From August of 2002:
I identified three major elements in this powerhouse of a book: romantic, historical, and philosophical. In the romantic sense, this was a classic romantic tragedy with the anguished, tormented, and tortured male soul who is soothed by the selfless, loving, accepting female, both fighting against the harsh realities and dominating values in their lives (whether family, cultural, or personal) to find peace. To break free. And of course, you have the heart-breaking climax that drags you under with loss and unbearable sorrow. Had the book focused solely on the romantic element, I would have remained utterly captivated.
The setting–the city of Leningrad under Stalin’s brutal regime and during the horrific siege during the second world war–composed the historical elements. Horseman illustrated in depth and vivid color the claustrophobia of the average Soviet’s living conditions and elicited surges of disgust (in this reader) at the senseless murders of citizens and the rampant paranoid ideology that permeated society. These themes culminated in the tragic fate that befell Alexander’s parents, and the effect this betrayal had on the rest of his life.
The most intriguing element of this book was the philosophical issues it brought to the surface. The words “love,” “sacrifice,” and “selflessness” have been trivialized in the English language, in our materialistic and self-serving American culture–do we truly understand the profound impact of these words? Perhaps after 9/11 we might have an idea. Perhaps. But this book opened my mind for the very first time to what it IS to love, to sacrifice, and to act in a selfless manner. And it was a deep and haunting experience where I was confronted with my own discomfort…how far would I have gone under the same circumstances…would I have been capable of these complex emotions and actions if I were put to the same tests. I like to think I would pass, but would I truly?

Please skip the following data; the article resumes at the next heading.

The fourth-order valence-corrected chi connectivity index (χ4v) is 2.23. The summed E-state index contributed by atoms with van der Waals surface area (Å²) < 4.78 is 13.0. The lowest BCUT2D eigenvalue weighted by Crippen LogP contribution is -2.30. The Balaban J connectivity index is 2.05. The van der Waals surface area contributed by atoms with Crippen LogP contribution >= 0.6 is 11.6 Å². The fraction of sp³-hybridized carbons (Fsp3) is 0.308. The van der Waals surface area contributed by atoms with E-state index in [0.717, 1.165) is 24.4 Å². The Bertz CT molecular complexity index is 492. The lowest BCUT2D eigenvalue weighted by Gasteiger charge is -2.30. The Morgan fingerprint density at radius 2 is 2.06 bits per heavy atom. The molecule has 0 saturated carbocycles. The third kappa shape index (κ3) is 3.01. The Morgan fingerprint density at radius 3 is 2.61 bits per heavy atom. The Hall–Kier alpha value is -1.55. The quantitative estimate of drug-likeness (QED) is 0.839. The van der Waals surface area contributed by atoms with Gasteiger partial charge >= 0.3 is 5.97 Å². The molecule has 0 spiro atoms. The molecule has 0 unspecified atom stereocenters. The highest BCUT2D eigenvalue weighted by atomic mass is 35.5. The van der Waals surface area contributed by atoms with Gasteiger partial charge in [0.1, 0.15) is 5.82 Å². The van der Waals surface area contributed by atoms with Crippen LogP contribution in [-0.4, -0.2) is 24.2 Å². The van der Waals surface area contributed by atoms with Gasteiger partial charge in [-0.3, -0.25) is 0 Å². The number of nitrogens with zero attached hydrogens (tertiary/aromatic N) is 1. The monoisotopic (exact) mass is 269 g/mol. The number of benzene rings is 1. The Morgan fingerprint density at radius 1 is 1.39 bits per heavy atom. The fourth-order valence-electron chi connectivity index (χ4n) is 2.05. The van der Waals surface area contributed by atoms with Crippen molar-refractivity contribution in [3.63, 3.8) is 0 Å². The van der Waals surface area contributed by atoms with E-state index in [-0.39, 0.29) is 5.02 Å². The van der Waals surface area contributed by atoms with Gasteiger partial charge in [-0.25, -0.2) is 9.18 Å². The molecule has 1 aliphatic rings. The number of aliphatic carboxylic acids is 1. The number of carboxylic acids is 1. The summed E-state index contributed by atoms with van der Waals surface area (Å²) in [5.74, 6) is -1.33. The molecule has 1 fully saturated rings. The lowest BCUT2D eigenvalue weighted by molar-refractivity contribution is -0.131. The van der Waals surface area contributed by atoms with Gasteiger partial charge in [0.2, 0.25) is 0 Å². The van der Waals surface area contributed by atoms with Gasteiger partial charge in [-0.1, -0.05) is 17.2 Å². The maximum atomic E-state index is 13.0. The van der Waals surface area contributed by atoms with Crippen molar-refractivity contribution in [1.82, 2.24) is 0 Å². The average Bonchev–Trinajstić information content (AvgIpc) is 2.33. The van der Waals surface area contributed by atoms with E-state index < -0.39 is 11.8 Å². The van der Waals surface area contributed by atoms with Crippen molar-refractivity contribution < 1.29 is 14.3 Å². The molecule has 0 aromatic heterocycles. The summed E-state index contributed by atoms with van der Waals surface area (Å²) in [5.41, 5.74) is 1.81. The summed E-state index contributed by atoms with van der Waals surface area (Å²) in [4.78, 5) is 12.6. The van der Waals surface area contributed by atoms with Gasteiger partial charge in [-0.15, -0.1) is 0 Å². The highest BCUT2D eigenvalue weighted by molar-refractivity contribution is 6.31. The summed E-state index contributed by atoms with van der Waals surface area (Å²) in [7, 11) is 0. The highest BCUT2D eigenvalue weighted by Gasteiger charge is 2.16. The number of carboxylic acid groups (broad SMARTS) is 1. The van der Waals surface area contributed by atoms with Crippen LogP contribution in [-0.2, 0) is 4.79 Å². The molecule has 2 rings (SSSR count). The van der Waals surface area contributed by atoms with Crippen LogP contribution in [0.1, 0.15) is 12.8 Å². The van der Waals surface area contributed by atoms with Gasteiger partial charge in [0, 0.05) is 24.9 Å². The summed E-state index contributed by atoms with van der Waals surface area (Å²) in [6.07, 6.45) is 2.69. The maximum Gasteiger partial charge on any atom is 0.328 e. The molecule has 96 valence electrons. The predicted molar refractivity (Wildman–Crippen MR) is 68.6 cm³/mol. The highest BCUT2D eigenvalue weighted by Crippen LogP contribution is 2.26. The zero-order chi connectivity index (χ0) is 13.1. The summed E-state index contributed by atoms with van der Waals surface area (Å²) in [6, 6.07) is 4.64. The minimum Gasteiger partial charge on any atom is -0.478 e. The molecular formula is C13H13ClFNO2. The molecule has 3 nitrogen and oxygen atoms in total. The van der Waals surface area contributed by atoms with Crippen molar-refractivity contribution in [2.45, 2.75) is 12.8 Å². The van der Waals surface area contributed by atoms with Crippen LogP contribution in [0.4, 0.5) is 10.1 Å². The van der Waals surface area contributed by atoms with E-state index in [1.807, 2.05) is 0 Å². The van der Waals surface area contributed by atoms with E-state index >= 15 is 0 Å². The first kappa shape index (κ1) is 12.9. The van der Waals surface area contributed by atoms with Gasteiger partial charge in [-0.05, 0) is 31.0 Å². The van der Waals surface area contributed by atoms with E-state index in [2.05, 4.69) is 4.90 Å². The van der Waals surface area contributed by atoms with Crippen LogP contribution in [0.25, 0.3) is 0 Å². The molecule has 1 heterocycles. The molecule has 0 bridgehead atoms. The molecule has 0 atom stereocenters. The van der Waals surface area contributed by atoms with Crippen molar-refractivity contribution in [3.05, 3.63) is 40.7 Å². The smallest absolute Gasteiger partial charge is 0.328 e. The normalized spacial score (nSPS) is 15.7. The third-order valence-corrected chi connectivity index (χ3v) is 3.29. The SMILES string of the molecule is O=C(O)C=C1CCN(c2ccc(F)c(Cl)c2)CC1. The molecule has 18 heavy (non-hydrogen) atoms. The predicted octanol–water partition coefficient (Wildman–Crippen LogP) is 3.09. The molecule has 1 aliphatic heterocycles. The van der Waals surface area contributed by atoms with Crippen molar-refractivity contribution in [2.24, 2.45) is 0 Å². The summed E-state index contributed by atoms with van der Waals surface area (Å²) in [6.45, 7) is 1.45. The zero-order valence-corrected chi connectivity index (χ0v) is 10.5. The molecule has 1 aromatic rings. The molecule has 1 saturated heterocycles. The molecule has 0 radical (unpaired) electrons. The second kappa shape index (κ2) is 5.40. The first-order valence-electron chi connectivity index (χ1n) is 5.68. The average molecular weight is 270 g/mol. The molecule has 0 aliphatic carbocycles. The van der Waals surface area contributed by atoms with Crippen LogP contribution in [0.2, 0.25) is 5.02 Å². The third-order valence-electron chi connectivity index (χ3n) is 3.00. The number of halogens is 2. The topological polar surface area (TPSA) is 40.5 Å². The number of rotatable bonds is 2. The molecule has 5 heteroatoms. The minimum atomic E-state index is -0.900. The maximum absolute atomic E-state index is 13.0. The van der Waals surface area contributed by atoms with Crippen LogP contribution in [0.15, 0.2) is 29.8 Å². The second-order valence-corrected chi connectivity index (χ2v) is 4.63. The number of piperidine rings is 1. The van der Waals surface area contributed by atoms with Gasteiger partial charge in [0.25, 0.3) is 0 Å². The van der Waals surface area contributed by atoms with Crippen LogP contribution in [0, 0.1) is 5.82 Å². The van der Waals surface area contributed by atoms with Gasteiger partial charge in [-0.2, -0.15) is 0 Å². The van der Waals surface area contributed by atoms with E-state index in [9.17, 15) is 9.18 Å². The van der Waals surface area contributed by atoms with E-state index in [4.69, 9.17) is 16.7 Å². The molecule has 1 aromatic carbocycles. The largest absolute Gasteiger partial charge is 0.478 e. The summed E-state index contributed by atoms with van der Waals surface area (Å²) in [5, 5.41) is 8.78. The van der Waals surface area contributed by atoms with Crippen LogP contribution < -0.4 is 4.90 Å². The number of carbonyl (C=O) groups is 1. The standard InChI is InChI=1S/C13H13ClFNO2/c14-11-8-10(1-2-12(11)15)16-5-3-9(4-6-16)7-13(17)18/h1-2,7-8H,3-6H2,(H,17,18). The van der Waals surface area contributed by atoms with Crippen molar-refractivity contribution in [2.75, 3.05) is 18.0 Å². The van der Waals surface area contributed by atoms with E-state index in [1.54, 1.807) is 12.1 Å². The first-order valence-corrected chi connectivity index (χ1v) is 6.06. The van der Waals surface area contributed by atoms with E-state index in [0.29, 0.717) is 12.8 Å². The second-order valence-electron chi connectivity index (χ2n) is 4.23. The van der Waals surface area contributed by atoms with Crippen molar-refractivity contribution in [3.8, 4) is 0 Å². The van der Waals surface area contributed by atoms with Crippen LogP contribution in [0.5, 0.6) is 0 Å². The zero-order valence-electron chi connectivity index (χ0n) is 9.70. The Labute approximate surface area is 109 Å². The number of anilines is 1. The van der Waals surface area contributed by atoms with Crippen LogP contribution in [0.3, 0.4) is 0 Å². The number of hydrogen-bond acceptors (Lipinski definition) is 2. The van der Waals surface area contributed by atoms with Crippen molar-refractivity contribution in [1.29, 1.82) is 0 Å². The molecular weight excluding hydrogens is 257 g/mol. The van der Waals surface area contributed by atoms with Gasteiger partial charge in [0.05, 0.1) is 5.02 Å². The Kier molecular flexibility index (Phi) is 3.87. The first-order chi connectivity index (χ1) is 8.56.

I am convinced that this book was born of passion for the author’s mother country, for the characters, for the elements of her life. An immigrant to America at age ten, she was born in Leningrad herself. Interestingly, she wrote her first impressive novel about a rebellious and troubled teen in Kansas–which is how I originally found her work, having spent my teen years in that unhappy place. Once I read Tully, I was hooked on Ms. Simons emotionally blunt writing, but it was not the book the author was born to write, of that I was certain. The Bronze Horseman was. To me, Horseman seemed the culmination of a life’s purpose. An epic, as poignant and thoughtful as any classic I can think of. Anna Karenina. War and Peace. Any of the great Russian dramatists.
The sequel to Horseman, Tatiana and Alexander (or The Bridge to Holy Cross as published in Australia and New Zealand, as far as I’m aware) is also brilliant, but I will save that review for another posting.
If you haven’t already, do yourself a favor. Read this book. It will astonish you.